NOUAKCHOTT (Reuters) -- A Frenchman suspected of trying join al-Qaeda-linked fighters controlling northern Mali has been arrested in neighboring Mauritania, security sources there said Thursday.
The arrest highlights the draw of Islamist-occupied northern Mali to foreign jihadists, who Western nations, led by France, fear will use the zone as a launchpad for attacks abroad.
"The Frenchman is about 30 years old, from the Pyrenees-Atlantiques (province in France) and is being questioned by the police in Nouakchott," one of the sources, both of whom asked not to be named, told Reuters.
The man was arrested at a checkpoint just outside Nema, a remote Mauritanian town near its border with Mali's Timbuktu northern region.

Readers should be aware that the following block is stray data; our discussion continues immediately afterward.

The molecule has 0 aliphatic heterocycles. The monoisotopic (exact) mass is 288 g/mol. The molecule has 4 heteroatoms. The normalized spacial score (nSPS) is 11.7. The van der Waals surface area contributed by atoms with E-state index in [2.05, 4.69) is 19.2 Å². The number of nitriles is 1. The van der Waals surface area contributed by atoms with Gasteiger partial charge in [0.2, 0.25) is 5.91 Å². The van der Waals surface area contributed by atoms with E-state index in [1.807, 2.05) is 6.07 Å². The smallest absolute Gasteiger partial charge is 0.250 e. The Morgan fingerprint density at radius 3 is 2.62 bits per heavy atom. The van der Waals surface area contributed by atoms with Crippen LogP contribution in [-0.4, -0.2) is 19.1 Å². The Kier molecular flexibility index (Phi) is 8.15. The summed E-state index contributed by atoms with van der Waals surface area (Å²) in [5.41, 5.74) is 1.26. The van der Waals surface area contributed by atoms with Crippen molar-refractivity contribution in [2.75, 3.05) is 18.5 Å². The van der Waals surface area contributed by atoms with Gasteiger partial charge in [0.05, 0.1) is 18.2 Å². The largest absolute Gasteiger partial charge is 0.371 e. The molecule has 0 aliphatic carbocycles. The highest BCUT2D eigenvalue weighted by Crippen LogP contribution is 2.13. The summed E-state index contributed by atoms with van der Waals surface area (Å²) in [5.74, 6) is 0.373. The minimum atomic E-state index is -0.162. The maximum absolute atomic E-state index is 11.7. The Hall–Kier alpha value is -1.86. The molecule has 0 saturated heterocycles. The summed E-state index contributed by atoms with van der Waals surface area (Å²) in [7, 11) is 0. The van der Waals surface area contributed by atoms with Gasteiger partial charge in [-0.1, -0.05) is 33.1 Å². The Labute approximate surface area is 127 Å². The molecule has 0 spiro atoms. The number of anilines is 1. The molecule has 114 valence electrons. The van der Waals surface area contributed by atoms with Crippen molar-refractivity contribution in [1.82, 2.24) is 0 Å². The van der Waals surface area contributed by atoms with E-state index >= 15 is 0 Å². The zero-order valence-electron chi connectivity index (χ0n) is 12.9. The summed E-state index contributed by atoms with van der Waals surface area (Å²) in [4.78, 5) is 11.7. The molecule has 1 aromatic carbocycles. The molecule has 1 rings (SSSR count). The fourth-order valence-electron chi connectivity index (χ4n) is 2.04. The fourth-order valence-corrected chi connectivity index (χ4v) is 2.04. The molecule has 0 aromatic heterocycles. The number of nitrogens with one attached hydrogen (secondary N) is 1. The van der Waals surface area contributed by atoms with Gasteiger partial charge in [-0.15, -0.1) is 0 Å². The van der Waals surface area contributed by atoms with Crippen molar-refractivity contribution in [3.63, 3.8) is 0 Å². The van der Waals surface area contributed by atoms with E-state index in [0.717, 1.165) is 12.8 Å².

"We suspect he was trying to join the armed groups in Timbuktu but we need to wait until the end of the investigation to be sure," the source added, referring to the Malian town now controlled by al-Qaeda-linked fighters.
A second security source said that the man had come from Morocco and had visas for both Mauritania and Mali.
Another Frenchman was arrested earlier this month in Mali on suspicion of trying to reach fighters in Timbuktu.
France, Mali's former colonial ruler, fears al Qaeda's North African arm, known as AQIM and one of three Islamist groups operating in Mali, is cementing its base in the West African state, creating a springboard from which to target French political and economic interests at home and abroad.
French diplomatic sources said last month that a handful of French nationals have traveled to the Sahel region to train for Islamic jihad.